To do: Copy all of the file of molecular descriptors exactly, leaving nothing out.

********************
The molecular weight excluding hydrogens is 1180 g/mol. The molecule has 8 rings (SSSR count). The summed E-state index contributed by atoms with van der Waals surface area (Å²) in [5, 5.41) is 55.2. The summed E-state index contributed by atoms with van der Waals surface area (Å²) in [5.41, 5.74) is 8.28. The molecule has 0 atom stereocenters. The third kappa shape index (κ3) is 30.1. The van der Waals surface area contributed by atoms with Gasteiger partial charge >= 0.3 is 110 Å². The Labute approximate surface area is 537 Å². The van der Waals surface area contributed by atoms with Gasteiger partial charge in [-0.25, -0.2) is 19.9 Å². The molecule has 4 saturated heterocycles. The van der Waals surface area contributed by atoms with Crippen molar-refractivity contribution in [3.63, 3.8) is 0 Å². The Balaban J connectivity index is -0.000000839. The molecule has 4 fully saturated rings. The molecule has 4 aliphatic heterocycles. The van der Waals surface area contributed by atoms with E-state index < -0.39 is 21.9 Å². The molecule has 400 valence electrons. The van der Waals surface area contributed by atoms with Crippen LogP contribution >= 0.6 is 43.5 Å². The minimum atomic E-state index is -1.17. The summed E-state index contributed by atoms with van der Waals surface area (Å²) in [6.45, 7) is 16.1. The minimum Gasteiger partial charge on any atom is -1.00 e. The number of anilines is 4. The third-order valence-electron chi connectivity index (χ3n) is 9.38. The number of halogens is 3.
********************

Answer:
The molecular weight excluding hydrogens is 1180 g/mol. The molecule has 8 rings (SSSR count). The summed E-state index contributed by atoms with van der Waals surface area (Å²) in [5, 5.41) is 55.2. The summed E-state index contributed by atoms with van der Waals surface area (Å²) in [5.41, 5.74) is 8.28. The molecule has 0 atom stereocenters. The third kappa shape index (κ3) is 30.1. The van der Waals surface area contributed by atoms with Gasteiger partial charge >= 0.3 is 110 Å². The Labute approximate surface area is 537 Å². The van der Waals surface area contributed by atoms with Gasteiger partial charge in [-0.25, -0.2) is 19.9 Å². The molecule has 4 saturated heterocycles. The van der Waals surface area contributed by atoms with Crippen molar-refractivity contribution in [3.63, 3.8) is 0 Å². The Balaban J connectivity index is -0.000000839. The molecule has 4 fully saturated rings. The molecule has 4 aliphatic heterocycles. The van der Waals surface area contributed by atoms with E-state index < -0.39 is 21.9 Å². The molecule has 400 valence electrons. The van der Waals surface area contributed by atoms with Crippen LogP contribution >= 0.6 is 43.5 Å². The minimum atomic E-state index is -1.17. The summed E-state index contributed by atoms with van der Waals surface area (Å²) in [6.45, 7) is 16.1. The minimum Gasteiger partial charge on any atom is -1.00 e. The number of anilines is 4. The third-order valence-electron chi connectivity index (χ3n) is 9.38. The number of halogens is 3.